Bài giảng Java 2 - Trần Duy Thanh - Networking

Networking introduction

URL Class

InetAddress Class

Working with Socket

connection-based protocol

connectionless-oriented protocol

Remote Method Invocation (RMI)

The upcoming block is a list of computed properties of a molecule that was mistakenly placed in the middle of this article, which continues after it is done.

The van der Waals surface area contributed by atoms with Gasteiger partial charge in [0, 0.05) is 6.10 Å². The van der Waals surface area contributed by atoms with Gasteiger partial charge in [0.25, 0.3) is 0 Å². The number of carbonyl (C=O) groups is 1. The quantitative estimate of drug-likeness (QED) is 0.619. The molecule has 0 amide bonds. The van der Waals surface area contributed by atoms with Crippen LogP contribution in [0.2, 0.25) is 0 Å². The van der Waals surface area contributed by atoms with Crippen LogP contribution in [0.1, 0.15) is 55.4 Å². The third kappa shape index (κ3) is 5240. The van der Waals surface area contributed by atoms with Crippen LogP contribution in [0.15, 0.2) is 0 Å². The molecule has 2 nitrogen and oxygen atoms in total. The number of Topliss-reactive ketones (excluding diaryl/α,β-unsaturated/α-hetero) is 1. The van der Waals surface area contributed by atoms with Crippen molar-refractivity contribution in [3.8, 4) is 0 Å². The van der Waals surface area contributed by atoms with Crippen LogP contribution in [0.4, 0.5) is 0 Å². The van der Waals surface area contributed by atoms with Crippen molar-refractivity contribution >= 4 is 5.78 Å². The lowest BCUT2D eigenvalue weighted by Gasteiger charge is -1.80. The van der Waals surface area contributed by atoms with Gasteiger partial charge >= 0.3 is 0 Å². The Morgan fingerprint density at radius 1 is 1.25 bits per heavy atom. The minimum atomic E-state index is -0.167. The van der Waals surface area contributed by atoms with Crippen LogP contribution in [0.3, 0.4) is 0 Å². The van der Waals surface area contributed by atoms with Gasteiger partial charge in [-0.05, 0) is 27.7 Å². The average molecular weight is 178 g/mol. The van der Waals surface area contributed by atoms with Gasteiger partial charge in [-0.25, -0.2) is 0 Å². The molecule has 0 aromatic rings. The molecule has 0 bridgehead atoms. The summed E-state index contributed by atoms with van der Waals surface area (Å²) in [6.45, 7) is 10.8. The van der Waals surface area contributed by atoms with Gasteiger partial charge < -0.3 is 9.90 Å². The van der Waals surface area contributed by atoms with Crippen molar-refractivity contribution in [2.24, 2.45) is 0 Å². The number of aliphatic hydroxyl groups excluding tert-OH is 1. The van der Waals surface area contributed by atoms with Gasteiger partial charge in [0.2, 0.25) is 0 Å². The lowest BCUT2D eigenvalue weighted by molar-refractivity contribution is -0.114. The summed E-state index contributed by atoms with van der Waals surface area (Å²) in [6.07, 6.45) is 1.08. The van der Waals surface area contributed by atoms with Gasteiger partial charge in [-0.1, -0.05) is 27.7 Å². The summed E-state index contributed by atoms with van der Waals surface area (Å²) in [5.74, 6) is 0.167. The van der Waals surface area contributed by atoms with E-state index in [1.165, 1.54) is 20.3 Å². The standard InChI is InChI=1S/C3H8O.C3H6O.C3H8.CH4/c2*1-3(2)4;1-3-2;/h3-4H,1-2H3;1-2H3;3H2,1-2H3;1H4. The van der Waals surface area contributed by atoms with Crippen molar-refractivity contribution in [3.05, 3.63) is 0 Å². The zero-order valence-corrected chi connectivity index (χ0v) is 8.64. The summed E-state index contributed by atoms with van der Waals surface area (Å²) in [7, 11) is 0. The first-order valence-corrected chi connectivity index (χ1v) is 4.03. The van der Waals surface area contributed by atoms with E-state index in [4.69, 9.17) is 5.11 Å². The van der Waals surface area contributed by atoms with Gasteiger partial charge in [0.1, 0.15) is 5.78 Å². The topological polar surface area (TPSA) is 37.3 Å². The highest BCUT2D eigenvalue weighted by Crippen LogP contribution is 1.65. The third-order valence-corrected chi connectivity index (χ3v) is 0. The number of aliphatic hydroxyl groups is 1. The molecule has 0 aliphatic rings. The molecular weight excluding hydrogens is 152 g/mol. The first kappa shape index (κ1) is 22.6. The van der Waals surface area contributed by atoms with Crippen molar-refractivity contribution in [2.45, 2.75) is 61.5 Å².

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cal connections, there is no means to identify the application to which it should be forwarded. Hence, data being sent and received on the physical connection are based on the concept of ports. Concept of a Port The physical connection is logically numbered within a range of 0 to 65535 called as Ports. The port numbers ranging from 0 to 1023 are reserved for well known services such as HTTP, FTP Your applications should not use any of the port numbers in this range. Data transmitted over the Internet is accompanied with the destination address and the port number. The destination address identifies the computer The port number identifies the application. Concept of a Port Introduction to URL A reference or an address to a resource on the internet. The resource can be an HTML page, an image or simply any file. URL form	protocol://resource Protocol Identifier Name of the protocol, which is used to fetch the resource from the Internet. Resource Name Address of the resource Separated from the protocol identifier with a colon and two forward slashes Resource format depends on the protocol being used. Introduction to URL	The URL class The URL class represents an URL object. It belong to java.net package. Introduction to URL	 Introduction to URL	URL example result The InetAddress Class The InetAddress class retrieve the host address/name. Represents an Internet Protocol (IP) address Provides methods to resolve host names to their IP addresses and vise versa. Implementing server	Socket programming The Java interface with a TCP connection is a socket. A socket is a Java object which has methods to connect, accept connections and transfer data. Core Networking is in java.net.* TCP Sockets come in two flavors : ServerSocket and Socket. Implementing server	The ServerSocket Class Represent the server side of the two-way communication. The ServerSocket has to bind to a specific port which should be free and available. If the port is being used by any other application, an exception is thrown. If the ServerSocket class is successful in binding to a port, it can then wait and listen for client request to establish connections Implementing server	The ServerSocket Class (cont.) Implementing server	Working with the ServerSocket class Once a ServerSocket instance is created, you can invoke the accept() method to listen for client request. The accept () method is a blocking method that is once invoked it will wait till a client requests for a connection. When a client requests for a connection, the accept() method creates a socket object of class Socket and returns it. This returned object represents a proxy of a client. To communicate with the client, you retrieve the Inputstream and Outputstream of this proxy socket object. Implementing server	Working with the Socket class Represent the connection between a client program and a server program. Represents the client side of the connection Implementing server	 Logic diagram to implements a server It gets a command from the client through an incoming data stream. It somehow fetches the information. It sends the information to the client through the outgoing data stream. Implementing server	 Example Implementing server	Serving Multiple clients One ServerSocket can accept multiple clients simultaneously. Use multithreading to handle them. One thread waits for “accept()”. Open a new thread for each connection. Implementing server	Serving Multiple clients example For connection-based protocol - Socket class Represent the connection between a client program and a server program. Represents the client side of the connection FPT- APTECH 24/43 Implementing client	 Logic diagram to implements a client Create a connection to the server Send request information to the server through the outgoing data stream. It receives the information from the server through the incoming data stream. Processing received information Implementing client	 Client example Data transmission recommendations To transmit text only data, we can use InputStream and OutputStream. To transmit binary data, we must turn the streams into DataInputStream and DataOutputStream. To transmit serialized objects, we would use ObjectInputStream and ObjectOutputStream instead. User Datagram Protocol (UDP)	introduction UDP can be used to send packets. The packets can be delivered in random order. It is up to the recipient to put the packets in order and to request retransmission of missing packets. UDP is most suited for applications where missing packets can be tolerated, for example, in audio or video streams... User Datagram Protocol (UDP)	Create Datagram Socket DatagramSocket socket = new 	DatagramSocket(port); The client uses a constructor that does not require a port number. This constructor just binds the DatagramSocket to any available local port. It doesn't matter what port the client is connected to because the DatagramPackets contain the addressing information. The server gets the port number from the DatagramPackets and send its response to that port. User Datagram Protocol (UDP)	The Datagram packet An independent, self-contained message sent over the network. Used to employ a connectionless packet delivery service. Packet delivery is not guaranteed Datagram packet structure Addressing information (IP) Port Sequence of bytes 30/43 User Datagram Protocol (UDP)	The DatagramPacket class User Datagram Protocol (UDP)	How to use DatagramSocket class Once a DatagramSocket instance is created, it can be used to send and receive data using packets. User Datagram Protocol (UDP)Processing logic - Client send Request to Server User Datagram Protocol (UDP)	Processing logic - Server receive Request from Client The getData() method to retrieve that data from the packet. User Datagram Protocol (UDP)	Processing logic - Server Sends Response  User Datagram Protocol (UDP)	Processing logic –Client receive response Remote Method Invocation The Roles of Client and Server	synchronized request/response model Remote Method call with proxies	new approach “The network is the computer”* Consider the following program organization: If the network is the computer, we ought to be able to put the two classes on different computers RMI is one technology that makes this possible SomeClass AnotherClass method call returned object computer 1 computer 2 What is RMI? RMI allows objects in one JVM to invoke methods of objects in another JVM. All in java.rmi package RMI Architecture RMI Server provides an RMI service. RMI Client invokes object methods of RMI service “rmiregistry” program Runs as a separate process Allows applications to register RMI services Allows obtain a reference to a named service. Stub object Resides on the client side Responsible for passing a message to a remote RMI service, waits for a response, and returns this response to the client. Stubs When client code wants to invoke a remote method on a remote object, it actually calls an ordinary method of the Java programming language that is encapsulated in a surrogate object called a stub. The stub packages the parameters used in the remote method into a block of bytes. This packaging uses a device-independent encoding for each parameter. The process of encoding the parameters is called parameter marshalling. The purpose of parameter marshalling is to convert the parameters into a format suitable for transport from one virtual machine to another. Parameters marshalling Implementing RMI application process Define RMI Service Interface Implement RMI Service Interface Create RMI Server program Create RMI Client program Running the RMI application #1/5 Define RMI Service Interface Your client program needs to manipulate server objects, but it doesn't actually have copies of them. Their capabilities are expressed in an interface that is shared between the client and server and so resides simultaneously on both machines. The interface characteristics: Must be public Must extend the interface java.rmi.Remote Every method in the interface must declare that it throws java.rmi.RemoteException (other exceptions may also be thrown) #2/5 Implementing RMI Service Interface On the server side, you must implement the class that actually carries out the methods advertised in the remote interface The class characteristics: Should extend java.rmi.server.UnicastRemoteObject Must implement a Remote interface Must have a default constructor. #3/5 Creating RMI Server program 	 The RMI server is responsible for: Instance object of a service implementation class Registering it with the RMI registry #3/5 Creating RMI Server program 	 The RMI server is responsible for: Instance object of a service implementation class Registering it with the RMI registry #4/5 Creating RMI Client program The client obtains an object reference to the remote interface by making a lookup in the RMI registry Then invoking methods of the service interface. #5/5 Running the RMI System Start Server Compile all java file as normal.cmd: javac *.java Start rmiregistry program.cmd: start rmiregistry Run server program.cmd: start java Calc_Server Start Client Create policy filecmd: client.policy Run clientcmd: java -Djava.security.policy=client.policy Calc_Client Security By default, the RMISecurityManager restricts all code in the program from establishing network connections. However, the program needs to make network connections To reach the RMI registry; and To contact the server objects To allow the client to connect to the RMI registry and the server object, you supply a policy file. Here is a policy file that allows an application to make any network connection to a port with port number of at least 1024: grant{ 	permission java.net.SocketPermission "*:1024-65535","connect"; }; Others Listing all bounded remote objects in registry Create your own RMIRegistry java.rmi.registry.LocateRegistry.createRegistry(1099); Summary Data exchange through network using Socket, UDP Remote method invocation END 55